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Study Shows Promise of Crisis Response Planning in Reducing Suicide Risk for Veterans with PTSD

Airman 1st Class Thomas Riojas and Airman 1st Class Dylan Schaeffer, both assigned to the 11th Aircraft Maintenance Unit, gather gifts to bring to homeless veterans at the Safe Haven shelter in Shreveport, Louisiana, December 19, 2018. Riojas and Schaeffer, along with other Airmen from the 11th AMU and the 307th Aircraft Maintenance Squadron and members of Volunteers of America North Louisiana, brought the gifts and prepared a meal for a Christmas party at the shelter for the veterans. (U.S. Air Force photo by Airman 1st Class Maxwell Daigle)

Columbus, Ohio (February 14, 2024) – A new study conducted by researchers at The Ohio State University Wexner Medical Center offers promising results for veterans struggling with post-traumatic stress disorder (PTSD) and suicidal thoughts.

The study found that “crisis response planning” (CRP), a brief intervention, significantly reduced suicidal thoughts among veterans receiving intensive therapy for PTSD. This type of therapy, called “cognitive processing therapy” (CPT), is typically delivered over a short period of time.

“This study is the first to show that crisis response planning can quickly reduce suicide risk when used during intensive therapy for PTSD,” said lead investigator Craig J. Bryan, a clinical psychologist and professor at Ohio State. “This finding offers an important tool for mental health professionals working with veterans at high risk of suicide.”

The study, published in the Journal of Anxiety Disorders, involved 157 U.S. military members and veterans with PTSD. Participants were randomly assigned to receive either CRP or a different safety planning intervention before starting their CPT program.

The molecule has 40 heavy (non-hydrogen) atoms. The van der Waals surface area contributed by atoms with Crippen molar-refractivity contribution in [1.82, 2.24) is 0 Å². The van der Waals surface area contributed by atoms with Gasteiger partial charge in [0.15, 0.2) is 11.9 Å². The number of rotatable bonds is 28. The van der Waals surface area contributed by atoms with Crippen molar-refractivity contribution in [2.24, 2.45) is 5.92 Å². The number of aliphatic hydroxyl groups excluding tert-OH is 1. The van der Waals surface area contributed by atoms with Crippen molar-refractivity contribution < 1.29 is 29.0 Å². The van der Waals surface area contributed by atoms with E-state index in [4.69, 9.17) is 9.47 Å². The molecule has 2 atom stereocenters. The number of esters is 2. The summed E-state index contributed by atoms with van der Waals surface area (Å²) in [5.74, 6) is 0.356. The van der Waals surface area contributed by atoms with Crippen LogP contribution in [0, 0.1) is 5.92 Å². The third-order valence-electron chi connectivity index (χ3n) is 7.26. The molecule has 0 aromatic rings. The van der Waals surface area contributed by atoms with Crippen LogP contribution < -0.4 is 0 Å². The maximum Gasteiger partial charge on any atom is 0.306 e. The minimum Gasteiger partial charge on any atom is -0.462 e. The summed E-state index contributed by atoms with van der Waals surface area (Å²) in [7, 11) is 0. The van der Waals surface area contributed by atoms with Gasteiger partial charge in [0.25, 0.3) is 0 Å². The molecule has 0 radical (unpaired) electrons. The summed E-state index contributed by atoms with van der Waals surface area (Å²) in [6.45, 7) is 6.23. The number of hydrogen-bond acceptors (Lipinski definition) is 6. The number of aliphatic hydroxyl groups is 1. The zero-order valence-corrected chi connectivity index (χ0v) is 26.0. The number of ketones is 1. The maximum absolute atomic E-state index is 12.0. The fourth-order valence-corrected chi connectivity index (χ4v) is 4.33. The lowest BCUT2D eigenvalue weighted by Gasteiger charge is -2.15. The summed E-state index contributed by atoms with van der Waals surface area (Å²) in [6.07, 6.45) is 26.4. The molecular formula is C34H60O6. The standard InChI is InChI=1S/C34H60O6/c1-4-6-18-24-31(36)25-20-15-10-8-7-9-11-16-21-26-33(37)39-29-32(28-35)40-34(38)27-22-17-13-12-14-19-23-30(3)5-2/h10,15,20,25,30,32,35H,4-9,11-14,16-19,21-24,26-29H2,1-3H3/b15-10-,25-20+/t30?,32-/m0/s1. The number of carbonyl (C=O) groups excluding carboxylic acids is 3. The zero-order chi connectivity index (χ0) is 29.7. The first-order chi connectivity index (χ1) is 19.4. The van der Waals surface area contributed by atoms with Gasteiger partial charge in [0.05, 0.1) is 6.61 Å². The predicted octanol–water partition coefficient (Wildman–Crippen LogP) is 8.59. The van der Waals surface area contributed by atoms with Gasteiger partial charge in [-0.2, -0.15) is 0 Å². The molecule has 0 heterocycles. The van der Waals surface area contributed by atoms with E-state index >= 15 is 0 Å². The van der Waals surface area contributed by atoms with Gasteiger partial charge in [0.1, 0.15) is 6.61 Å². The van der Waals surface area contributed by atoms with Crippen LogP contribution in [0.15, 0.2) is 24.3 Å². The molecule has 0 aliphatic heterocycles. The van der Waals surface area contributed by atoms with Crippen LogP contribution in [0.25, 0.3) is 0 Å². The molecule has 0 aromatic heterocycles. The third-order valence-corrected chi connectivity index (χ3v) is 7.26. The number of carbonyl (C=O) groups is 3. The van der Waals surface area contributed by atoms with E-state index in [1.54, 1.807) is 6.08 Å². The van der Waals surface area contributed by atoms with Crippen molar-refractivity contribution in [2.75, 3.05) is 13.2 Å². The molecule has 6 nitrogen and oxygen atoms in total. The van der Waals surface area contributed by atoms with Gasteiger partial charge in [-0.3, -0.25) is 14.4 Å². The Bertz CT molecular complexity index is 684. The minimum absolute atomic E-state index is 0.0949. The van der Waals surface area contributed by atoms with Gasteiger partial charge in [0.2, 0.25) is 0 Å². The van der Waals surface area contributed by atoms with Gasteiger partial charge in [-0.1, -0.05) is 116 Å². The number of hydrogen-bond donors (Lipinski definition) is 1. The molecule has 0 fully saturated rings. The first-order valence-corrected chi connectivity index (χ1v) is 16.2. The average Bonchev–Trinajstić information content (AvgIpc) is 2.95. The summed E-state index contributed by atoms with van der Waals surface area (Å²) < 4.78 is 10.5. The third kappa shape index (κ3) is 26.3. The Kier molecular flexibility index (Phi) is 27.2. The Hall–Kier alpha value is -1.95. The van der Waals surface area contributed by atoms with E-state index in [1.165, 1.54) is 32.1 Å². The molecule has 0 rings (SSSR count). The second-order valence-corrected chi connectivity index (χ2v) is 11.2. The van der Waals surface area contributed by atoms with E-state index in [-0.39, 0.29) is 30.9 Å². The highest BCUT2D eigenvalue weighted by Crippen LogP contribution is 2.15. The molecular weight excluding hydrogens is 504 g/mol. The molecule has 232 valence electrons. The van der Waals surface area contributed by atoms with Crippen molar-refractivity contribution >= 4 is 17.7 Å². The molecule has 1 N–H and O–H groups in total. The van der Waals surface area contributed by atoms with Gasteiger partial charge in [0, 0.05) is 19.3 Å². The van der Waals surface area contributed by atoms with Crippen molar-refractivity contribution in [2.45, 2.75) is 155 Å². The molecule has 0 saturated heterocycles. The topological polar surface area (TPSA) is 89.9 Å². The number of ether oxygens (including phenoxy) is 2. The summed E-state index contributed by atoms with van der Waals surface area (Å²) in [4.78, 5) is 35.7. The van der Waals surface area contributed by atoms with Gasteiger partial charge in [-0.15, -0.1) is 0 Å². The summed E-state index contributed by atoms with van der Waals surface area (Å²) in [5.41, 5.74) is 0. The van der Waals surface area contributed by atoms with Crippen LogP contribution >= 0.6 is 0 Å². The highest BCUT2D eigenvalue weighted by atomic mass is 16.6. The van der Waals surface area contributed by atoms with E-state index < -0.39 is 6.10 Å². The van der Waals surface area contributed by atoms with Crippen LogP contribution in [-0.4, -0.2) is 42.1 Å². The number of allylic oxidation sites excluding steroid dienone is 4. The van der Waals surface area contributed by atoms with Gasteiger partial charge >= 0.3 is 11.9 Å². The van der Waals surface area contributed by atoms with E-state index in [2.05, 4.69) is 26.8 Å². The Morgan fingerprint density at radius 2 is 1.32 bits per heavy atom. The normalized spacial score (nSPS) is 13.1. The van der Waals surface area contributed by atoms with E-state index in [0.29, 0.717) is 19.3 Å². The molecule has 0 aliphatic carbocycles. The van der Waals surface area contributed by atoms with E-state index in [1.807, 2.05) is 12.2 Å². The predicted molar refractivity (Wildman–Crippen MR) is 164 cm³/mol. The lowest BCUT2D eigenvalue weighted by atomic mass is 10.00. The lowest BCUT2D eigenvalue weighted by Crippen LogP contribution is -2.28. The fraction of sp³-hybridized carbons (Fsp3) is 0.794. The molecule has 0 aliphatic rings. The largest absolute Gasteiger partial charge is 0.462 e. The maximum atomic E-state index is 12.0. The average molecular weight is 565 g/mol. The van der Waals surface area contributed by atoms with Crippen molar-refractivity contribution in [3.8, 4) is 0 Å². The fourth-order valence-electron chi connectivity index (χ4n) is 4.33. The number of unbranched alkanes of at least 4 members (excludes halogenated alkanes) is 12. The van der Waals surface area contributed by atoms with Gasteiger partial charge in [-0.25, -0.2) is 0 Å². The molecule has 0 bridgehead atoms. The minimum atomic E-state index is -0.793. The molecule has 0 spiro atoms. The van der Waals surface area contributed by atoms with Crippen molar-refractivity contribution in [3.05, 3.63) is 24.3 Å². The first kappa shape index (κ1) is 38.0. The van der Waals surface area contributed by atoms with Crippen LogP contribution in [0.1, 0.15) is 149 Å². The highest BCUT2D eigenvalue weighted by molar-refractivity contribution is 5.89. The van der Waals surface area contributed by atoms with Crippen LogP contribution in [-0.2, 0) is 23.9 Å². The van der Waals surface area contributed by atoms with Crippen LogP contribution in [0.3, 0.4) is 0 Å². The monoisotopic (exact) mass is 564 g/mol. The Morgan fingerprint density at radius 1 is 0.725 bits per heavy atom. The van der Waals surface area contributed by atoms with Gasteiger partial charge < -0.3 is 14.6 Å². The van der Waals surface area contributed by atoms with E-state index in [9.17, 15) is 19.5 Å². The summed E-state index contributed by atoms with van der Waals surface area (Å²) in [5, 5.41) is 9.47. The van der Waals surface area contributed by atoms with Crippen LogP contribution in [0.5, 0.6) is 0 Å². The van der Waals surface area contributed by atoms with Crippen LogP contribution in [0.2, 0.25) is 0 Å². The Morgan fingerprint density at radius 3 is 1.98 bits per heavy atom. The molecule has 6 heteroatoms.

The results showed that:

  • CRP significantly reduced the severity of suicidal thoughts compared to the other intervention.
  • Veterans who received CRP were less likely to report attempting suicide.
  • CRP is a low-cost and easily implemented intervention.

“These findings are encouraging and suggest that CRP can be a valuable tool for reducing suicide risk among veterans with PTSD,” said Justin Baker, a co-author of the study and clinical director of the STRIVE Program at Ohio State. “Further research is needed to see if this intervention can be effective in other settings and patient populations.”

Based on these promising results, the STRIVE Program has received a new grant from the U.S. Department of Defense to further develop and test CRP among high-risk military members.

This study highlights the ongoing efforts to find effective interventions for veterans struggling with PTSD and suicidal thoughts. The use of CRP as a readily available and quickly implemented tool, combined with intensive therapy, could offer a valuable step towards improving mental health outcomes for this vulnerable population.